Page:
In this crowd, a young woman struck my eyes
Is she Kunami, of village Bare Ghutu?

Yes, she is Kunami, indeed
A Sohorai night comes back to my mind
When Bare Ghutu had resonated
With the lively beatings of the tumdak
My heart was captivated by
Kunami’s sweet voice singing a beautiful song
In the rays of the full moon
Kunami’s smooth complexion had glowed
When I saw her dancing rhythmically
The tumdak I was beating seemed to sound better
I looked for Kunami all over
And came to know that she had eloped
With a young man from the other tola

Today, Kunami is standing before me
A gumchha around her neck and rice in a tiffin box in her hands
The wind from the west
Having blown away the dust in the parting of her hair
A motorcycle stops in front of Kunami
A Muslim man riding that motorcycle
His lips red with paan, prints of joy in his eyes
A soft smile was displayed
On Kunami’s face and lips too

Kunami sat on the pillion
The motorcycle ran
And Kunami’s gumchha flew away with the wind
Sunrays are rising like waves
Heating the earth in their wake
My cigarette is burning out
The smoke is wafting away


He too has a life, and all that comes with it
Joy, happiness, grief – he has everything
He talks, he laughs, he gets angry
And he does so many other things
That he alone knows
He lives in the railway stations and bus stands
Of Panskura and Mecheda
A torn piece of a cheap fabric tied around his waist
That doesn’t even keep the cold from touching him
Leftover rice from roadside eateries
Is his daily lunch and dinner
The Dikus do not understand
All that he says
Because when he speaks, he speaks
In Santhali, the language of his birth
And when he has had enough food in his belly
He starts singing Baha and Sohorai songs happily

On my way home after office
I often meet him
I take some money from my pocket –
One rupee or two rupees – and give it to him
This makes him so happy that merely watching him
Cheers me up
I ask him about his home, from where he came
He tries to recall but, perhaps, cannot remember
But yes, he does remember his wife
Her mention remains right there on his lips
As soon as I ask him about her, he tells me
My wife and the son of the majhi
Eloped in full view of the village

Hopeful Heart

Beneath a half-broken sky
Hidden by a mist, lies a scattered life
I bend my head like a bubunj fish
And walk as fast as possible
My hands dream of touching the moon
I take one step forward
And am pushed two steps backwards
The price I earn for all my hard work
Seems as incomplete as a meal cooked without salt
Yet, my hopeful heart isn’t disillusioned

Autumn gives way to
The stiffening cold of the winter
Yet, as spring comes
Trees, vines, boughs, leaves
Return to life like a bird who’s just grown wings
In the pitch dark night of the ambabas
I scramble to pick up some lost rays of the sun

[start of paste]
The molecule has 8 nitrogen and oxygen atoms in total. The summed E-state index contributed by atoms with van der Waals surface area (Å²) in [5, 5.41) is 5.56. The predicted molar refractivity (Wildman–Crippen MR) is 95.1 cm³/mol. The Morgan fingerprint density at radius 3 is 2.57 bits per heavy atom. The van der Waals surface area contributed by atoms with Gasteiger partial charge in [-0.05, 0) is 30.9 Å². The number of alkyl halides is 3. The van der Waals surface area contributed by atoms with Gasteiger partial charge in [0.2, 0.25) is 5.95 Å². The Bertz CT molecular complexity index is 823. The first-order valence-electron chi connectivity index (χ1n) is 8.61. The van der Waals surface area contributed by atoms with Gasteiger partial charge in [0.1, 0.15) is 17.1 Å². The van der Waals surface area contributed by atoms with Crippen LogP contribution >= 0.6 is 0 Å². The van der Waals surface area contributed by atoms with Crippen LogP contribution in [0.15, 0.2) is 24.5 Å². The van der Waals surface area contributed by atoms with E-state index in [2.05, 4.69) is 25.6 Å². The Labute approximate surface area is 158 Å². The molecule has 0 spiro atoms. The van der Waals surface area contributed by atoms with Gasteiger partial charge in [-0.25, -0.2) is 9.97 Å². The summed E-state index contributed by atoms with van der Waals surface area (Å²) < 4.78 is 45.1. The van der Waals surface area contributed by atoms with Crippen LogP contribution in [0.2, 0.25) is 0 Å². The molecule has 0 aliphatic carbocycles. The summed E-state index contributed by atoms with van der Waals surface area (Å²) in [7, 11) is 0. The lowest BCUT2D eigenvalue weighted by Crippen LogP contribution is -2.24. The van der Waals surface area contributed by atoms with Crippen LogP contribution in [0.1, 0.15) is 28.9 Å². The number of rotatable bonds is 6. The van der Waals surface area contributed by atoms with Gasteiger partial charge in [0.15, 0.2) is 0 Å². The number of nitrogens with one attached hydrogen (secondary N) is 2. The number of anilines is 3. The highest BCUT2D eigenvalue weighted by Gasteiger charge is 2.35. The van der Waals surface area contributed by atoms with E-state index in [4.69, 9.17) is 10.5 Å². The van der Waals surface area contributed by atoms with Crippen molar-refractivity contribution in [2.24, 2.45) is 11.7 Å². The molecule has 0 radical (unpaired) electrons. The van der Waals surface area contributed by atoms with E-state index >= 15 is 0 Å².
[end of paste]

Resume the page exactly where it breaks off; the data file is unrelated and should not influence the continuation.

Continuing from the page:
Who knows, if I get to touch those rays
The heaven might itself ask me to return those rays
And drape those around itself like a sari weaved of silk from the Lugu Buru

A Learner

I am stuck in a boat without a boatman
I will have to swim the flowing waters of this river
I do not know how far
Is the bank where I will emerge

Hills and forests are bright with the yellow of the nyunuj flower
Clothed in yellow like a new bride
In the garden, in the middle of a full-moon night
The heady fragrance of the tuberose
Struck my senses
Entered the decorated house of my feelings
As I soared above, towards the sky
Towards where the clouds coalesce

With a work-weary body at dusk
I hear as I sit down to rest
Melodious tunes from the cowherd boy’s flute
The fat man who lives in a broken house and works as an ojha
I see him living a contented life
Even better than Somrai, the rich man of the village
Then I gave up walking on the straight path

Why Is The Air Reeking So Much Of Gunpowder?

Alas…the money which I could have used to buy a handkerchief
Even that has been picked from my pocket
Wherever I am going
I can smell only gunpowder in the air
These speakers are blaring such ear-splitting music
I escaped into a puja pandol
Some time later…phat phot photas
I hold my nose and try to escape
But I couldn’t find a way out

I went to a bank for loan
For a new house
I was followed inside by two-three men
With black cloth covering their faces

Some time later…drim drim doram
I trembled
And fell down right where I was standing

A doctor friend got married
I was in the bariyat
We had just dug into the feast when…pot pot potas
I was so stunned that the rice I had fed myself
Stayed right there in my mouth, I couldn’t swallow it

I see the workers walk
In the rally of a political party
Some time later…tass toss torass
Stunned, I keep standing in the middle of the road
As the rally walks past